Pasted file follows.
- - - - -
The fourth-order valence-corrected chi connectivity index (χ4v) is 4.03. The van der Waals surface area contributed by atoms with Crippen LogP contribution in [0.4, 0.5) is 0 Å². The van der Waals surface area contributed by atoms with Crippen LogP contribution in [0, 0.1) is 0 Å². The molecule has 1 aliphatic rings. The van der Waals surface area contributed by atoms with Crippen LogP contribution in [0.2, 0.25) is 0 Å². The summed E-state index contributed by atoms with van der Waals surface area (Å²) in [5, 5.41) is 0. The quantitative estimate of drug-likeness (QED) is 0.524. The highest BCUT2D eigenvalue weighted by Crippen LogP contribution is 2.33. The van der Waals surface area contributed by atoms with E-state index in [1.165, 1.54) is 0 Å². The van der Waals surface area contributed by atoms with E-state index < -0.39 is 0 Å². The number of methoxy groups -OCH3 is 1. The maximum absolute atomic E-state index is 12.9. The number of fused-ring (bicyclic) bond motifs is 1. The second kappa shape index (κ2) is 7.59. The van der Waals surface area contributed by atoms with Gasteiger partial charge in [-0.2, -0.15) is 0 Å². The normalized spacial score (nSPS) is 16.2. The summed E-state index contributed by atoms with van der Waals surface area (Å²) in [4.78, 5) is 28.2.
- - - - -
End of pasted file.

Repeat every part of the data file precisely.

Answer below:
The fourth-order valence-corrected chi connectivity index (χ4v) is 4.03. The van der Waals surface area contributed by atoms with Crippen LogP contribution in [0.4, 0.5) is 0 Å². The van der Waals surface area contributed by atoms with Crippen LogP contribution in [0, 0.1) is 0 Å². The molecule has 1 aliphatic rings. The van der Waals surface area contributed by atoms with Crippen LogP contribution in [0.2, 0.25) is 0 Å². The summed E-state index contributed by atoms with van der Waals surface area (Å²) in [5, 5.41) is 0. The quantitative estimate of drug-likeness (QED) is 0.524. The highest BCUT2D eigenvalue weighted by Crippen LogP contribution is 2.33. The van der Waals surface area contributed by atoms with E-state index in [1.165, 1.54) is 0 Å². The van der Waals surface area contributed by atoms with E-state index < -0.39 is 0 Å². The number of methoxy groups -OCH3 is 1. The maximum absolute atomic E-state index is 12.9. The number of fused-ring (bicyclic) bond motifs is 1. The second kappa shape index (κ2) is 7.59. The van der Waals surface area contributed by atoms with Gasteiger partial charge in [-0.2, -0.15) is 0 Å². The normalized spacial score (nSPS) is 16.2. The summed E-state index contributed by atoms with van der Waals surface area (Å²) in [4.78, 5) is 28.2.